We left the restaurant somewhat satisfied. Our food cravings had diminished but the required drinks per evening (two drink minimum) had not been met. We again set off in search of a bar. The first place we tried had been recommended by our server/bartender at Dave’s, a little dive known as Nuzback Bar, or as I loving termed it Nutsack. I can’t tell you what Nutsack was like on the inside. I can tell you there was heavy gangsta rap involved (you know, the type where the lyrical genius of “bitch beater” is rhymed with creative, original phrases like “mother fucker”) and the steel-plated door had two prominent signs: CASH ONLY and AS OF 7/8/11 MEN MUST WEAR AT LEAST A TANK TOP!

We didn’t bother opening the door.

Next it was off to Sam and Elsie’s, touted by the Famous Dave’s bartender as “an old style mom and pop tavern.” We almost didn’t make it to Sam’s. the GPS had us turning on a road that didn’t exist (I’m quite concerned about PG County’s vanishing landmarks) and then detoured us through an abandoned storage facility surrounded by parked semis and trailers. (Come get raped and murdered on the pleasant Laurel pub crawl!) Sam and Elsie’s had a physical location and there was no evidence of Hicksville signs or angry throttle your mother rap. Unfortunately, there were also no signs of life. It’s heavy, windowless, steel door was soundly locked. Though we did see two people come out just before we drove off in search of another bar.

Our last hope was a place Sarah knew of in Columbia but couldn’t quite remember the name. She sounded a few variants out before hitting on the right one, Pub Dog. A brewpub that followed a (can you guess?) dog theme with their beers. I like dogs and was desperate to find somewhere open, safe, and physically present so I readily agreed to the extended drive home from Columbia. This time we drove separate (so we could each head in our respective directions after the pub) and the names of the streets and cities did not fill me with hope and the promise of great things to come. We started on Scagsville Road, drove past the cities of Scagsville and Savage, and turned on Brokenland Parkway (Gorgeous Prince George’s!) before reaching the pub. Though a bit loud, Pub Dog has a friendly, attentive wait staff and bartenders and the beer was uniquely served. Two small pint mugs for four dollars. Typically a trick like this would be a warning to avoid the craft beers (They’re so bad you need to order two sight unseen.) but my brew, the Muddy Mutt—Pub Dog’s version of a black and tan made by combining their Thirsty Ale and Black Dog brews,—was excellent. Here at last we could sit and enjoy casual conversation without the fear of being gang banged, force feed salad, or vanishing from existence.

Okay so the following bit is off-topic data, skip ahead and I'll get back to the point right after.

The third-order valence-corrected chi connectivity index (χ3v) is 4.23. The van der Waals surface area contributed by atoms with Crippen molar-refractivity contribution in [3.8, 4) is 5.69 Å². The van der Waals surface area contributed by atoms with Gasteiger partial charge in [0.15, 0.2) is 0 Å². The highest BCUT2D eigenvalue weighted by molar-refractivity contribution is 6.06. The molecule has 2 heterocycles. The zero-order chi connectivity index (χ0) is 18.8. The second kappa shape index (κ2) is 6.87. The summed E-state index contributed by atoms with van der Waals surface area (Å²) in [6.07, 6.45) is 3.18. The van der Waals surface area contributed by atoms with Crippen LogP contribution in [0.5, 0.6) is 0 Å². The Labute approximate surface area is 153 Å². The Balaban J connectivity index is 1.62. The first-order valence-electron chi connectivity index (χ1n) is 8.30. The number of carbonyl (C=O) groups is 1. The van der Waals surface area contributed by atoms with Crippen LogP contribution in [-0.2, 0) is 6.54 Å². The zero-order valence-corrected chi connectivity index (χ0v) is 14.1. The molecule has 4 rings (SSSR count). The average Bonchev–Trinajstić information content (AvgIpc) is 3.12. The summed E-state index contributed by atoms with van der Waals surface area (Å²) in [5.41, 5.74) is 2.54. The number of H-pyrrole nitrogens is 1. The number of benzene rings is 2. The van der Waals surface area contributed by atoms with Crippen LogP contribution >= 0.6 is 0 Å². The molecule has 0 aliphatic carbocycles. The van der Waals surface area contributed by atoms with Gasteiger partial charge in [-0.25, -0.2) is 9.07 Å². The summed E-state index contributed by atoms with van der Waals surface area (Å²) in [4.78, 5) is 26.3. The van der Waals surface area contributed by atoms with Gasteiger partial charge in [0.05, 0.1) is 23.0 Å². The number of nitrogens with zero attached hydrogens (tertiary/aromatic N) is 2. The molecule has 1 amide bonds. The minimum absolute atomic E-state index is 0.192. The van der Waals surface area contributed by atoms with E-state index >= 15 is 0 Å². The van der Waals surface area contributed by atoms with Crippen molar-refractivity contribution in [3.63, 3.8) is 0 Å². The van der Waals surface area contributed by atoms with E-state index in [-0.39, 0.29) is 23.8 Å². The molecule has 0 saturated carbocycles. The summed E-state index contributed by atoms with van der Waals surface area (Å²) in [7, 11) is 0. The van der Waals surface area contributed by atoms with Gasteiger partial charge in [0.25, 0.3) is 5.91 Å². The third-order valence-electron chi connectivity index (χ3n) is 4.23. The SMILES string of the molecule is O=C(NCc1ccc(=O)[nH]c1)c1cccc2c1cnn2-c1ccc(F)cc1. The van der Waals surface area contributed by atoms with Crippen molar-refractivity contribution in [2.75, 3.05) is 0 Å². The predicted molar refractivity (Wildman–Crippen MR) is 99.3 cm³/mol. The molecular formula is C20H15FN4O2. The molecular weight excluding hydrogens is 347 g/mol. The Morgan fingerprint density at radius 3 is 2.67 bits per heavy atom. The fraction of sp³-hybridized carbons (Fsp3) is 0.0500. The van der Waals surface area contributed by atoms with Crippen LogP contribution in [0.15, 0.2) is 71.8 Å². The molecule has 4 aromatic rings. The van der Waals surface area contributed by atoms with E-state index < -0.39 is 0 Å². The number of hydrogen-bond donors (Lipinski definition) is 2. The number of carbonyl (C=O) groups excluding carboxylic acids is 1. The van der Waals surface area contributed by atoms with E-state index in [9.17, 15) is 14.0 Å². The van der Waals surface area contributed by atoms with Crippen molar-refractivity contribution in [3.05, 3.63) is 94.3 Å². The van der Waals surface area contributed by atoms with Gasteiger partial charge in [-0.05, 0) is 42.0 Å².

In the end was the Sarah company and the special craft worth all the Mystery Spot evening eeriness? Without a doubt.

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2 comments

  1. Strange but true: Scagsville, Savage, and Brokenland Parkway are all in Howard County. So was Sam and Elsie’s, apparently.


    • If true, definitely strange. They seem more like PG sorts of places.